Server Monitoring - Few Winners5/10/2009
As a programmer, I like to know how my applications are handling. I like pretty graphs of response times and I really want to know if they blow up. In our department we've been running a very old installation of Big Brother (BB) from before Quest. I kid you not. It's old but it works with relatively little fuss and sheer lack of a compelling enough competitor has kept it humming away all these years.
Still, BB is very simplistic and we'd like to set up into something from this century. We've been literally watching for years for a suitable Open Source replacement to emerge but nothing seems to fit. Of course, we're familiar with Hobbit but it's in the same vein as BB. We were never really that happy with BB but it was already in place. Inertia is a powerful force.
And just yesterday I read that Nagios has been forked. Maybe I'm not the only one unhappy with the available choices. I'm about this close to writing my own. Might be fun.
Below is more or less my personal list of gripes, minus the names of the guilty. I really have no interest in gunning down well-meaning projects. Of course, some score better than others but none seem to do it all. You'll notice I'm mostly concerned with the server itself, since for the most part the agents work great.
Want to add to the list? What do you use to monitor your apps?
Slow. Most of the time, if I'm checking the site I just want to see a graph or check that a specific service is working. It shouldn't take forever. That includes navigation -- it should be easy to find historical data.
Use existing agents. Every monitor doesn't need it's own agents, there are plenty out there. $new-fangled-monitor would ideally work with agents I can apt-get (with Nagios being high on that priority list).
All configuration for alerts, plugins and tests should be stored on the server and centrally managed.
Should be able to make mass changes to alerts and agent configurations, something most lack.
If it uses a database, it should be able to use the major Open Source databases and at least Oracle (if I'm forced).
It should automatically alert on obvious things. If I've setup a ping or HTTP test on a server I probably also want to know if it stops responding. Just allow for a way to override the default.
Should only alert once. I don't really want to take the time to designate which alerts are critical and which are not. That can add up to a lot of configuration time, and I have plenty of stuff to watch. I'll get the email and decide if it's worth checking out right now or not. Not to mention, since one outage can cause cascading outages, I don't want to also cause an email outage.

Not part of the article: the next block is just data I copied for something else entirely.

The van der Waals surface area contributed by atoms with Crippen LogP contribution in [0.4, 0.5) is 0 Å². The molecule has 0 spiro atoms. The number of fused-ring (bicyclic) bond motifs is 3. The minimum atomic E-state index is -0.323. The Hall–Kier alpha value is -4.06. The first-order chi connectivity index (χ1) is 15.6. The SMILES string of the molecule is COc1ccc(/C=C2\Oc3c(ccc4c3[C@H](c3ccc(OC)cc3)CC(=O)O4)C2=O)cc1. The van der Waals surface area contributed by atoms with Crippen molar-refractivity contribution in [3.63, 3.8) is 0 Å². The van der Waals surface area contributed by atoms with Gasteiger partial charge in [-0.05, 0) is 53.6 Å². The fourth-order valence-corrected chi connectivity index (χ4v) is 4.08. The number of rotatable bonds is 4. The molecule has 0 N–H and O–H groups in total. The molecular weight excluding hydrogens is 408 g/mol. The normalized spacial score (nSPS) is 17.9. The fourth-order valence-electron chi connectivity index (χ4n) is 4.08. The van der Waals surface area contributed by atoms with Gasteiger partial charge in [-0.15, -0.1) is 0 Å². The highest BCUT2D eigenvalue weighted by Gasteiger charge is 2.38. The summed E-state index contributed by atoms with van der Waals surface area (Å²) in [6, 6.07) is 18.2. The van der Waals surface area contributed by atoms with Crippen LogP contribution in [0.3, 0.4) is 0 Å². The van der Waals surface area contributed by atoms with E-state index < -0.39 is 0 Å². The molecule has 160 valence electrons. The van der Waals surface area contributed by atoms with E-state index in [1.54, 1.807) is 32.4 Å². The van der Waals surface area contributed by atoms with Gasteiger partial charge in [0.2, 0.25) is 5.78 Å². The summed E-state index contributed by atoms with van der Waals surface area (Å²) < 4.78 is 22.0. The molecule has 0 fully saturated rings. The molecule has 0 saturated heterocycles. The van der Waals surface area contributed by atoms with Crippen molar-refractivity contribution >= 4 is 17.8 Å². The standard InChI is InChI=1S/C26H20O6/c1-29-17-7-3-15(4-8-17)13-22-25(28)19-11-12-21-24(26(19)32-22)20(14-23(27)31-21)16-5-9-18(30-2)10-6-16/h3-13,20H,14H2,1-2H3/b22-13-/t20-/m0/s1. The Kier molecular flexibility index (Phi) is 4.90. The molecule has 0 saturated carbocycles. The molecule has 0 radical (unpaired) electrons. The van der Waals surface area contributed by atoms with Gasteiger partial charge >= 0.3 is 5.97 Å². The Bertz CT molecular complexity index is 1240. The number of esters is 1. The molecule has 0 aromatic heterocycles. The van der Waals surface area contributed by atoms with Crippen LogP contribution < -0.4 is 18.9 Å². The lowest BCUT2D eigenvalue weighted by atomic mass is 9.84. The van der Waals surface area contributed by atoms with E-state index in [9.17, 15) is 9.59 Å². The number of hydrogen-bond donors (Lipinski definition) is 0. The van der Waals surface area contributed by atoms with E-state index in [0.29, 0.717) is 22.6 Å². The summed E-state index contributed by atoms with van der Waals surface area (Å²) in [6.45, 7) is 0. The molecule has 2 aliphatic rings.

On that note, it should have easily adjustable change windows for planned maintenance.
Configuration should be dead simple. I have better things to do than spend all day fooling with the monitor server. I don't mind editing text files so much, but they need to be well documented like Apache's. The problem with text files is often times you don't know the possible values. XML is for programs and not for end users to hand edit.
Should integrate with the network. Here our network is unfortunately run by mostly Windows servers. At least that means I shouldn't have to setup users, manage passwords, etc. Single signon with Kerberos or NTLM is a must.
On that note, don't require logins for status pages. Or at least be able to allow access for any authenticated domain user. It's not a state secret. They're already on the network if they reached the monitor. If they cared, they could ping the server themselves. Automated monitoring is supposed to make it easier.
RSS feeds or portlets and possibly some embeddable AJAX widget would be a great way to integrate with the applications and various other web servers. I'd love to have a page in my own web apps were users could check the status of various systems and progress on fixing them.
Give me a way to configure a page or dashboard just for stake holders. I want to email them a URL and let them see for themselves that the application is working.
It should look nice, too. I'm not sure why, but most of the monitoring solutions are ugly. Again, I want to give this to the business and let them get a warm fuzzy that everything is working. It should be simple, professional and quickly communicate where problems lie. They're not going to build their own dashboard with flashing lights and server pictures. They just want to know what broke.
Should have a developer's API. Everything and everybody knows HTTP. We have great proxies and load balancers. Firewalls know all about HTTP. It doesn't make sense to write a new protocol. Should be usable from shell scripts.
Should always page if an agent stops sending updates. That seems kinda basic, but I shouldn't have to configure an alert for each and every one. Of course, still allow for a way to override the default.
A nice mobile page is a must. I might not be in the office or I might be upgrading my workstation again.
Should work through, over and under firewalls. Unbelievably, this was an issue with one I tried.
Speaking of dumb problems, one I tried would show a blank page if my cookie expired. I'd have manually remove it to login again. Not awesome. The basics are important.
Statically typed language. Edit: eek, that's what I meant. I know that's a bit controversial but this is only my personal preference. Simply put, I'm probably going to install a monitor and forget about it until it breaks. I've been bitten by upgrading the PHP/Python/Perl package often enough that I'd prefer something less prone to incompatible changes.
It should not require an agent or convoluted configuration to setup a simple HTTP test from the monitor server itself. Oddly, one I'd tried required something like 30 clicks to setup a simple ping, not to mention a lot of head-scratching.
Server should run on Linux, obviously.
Would you use something that matched that description?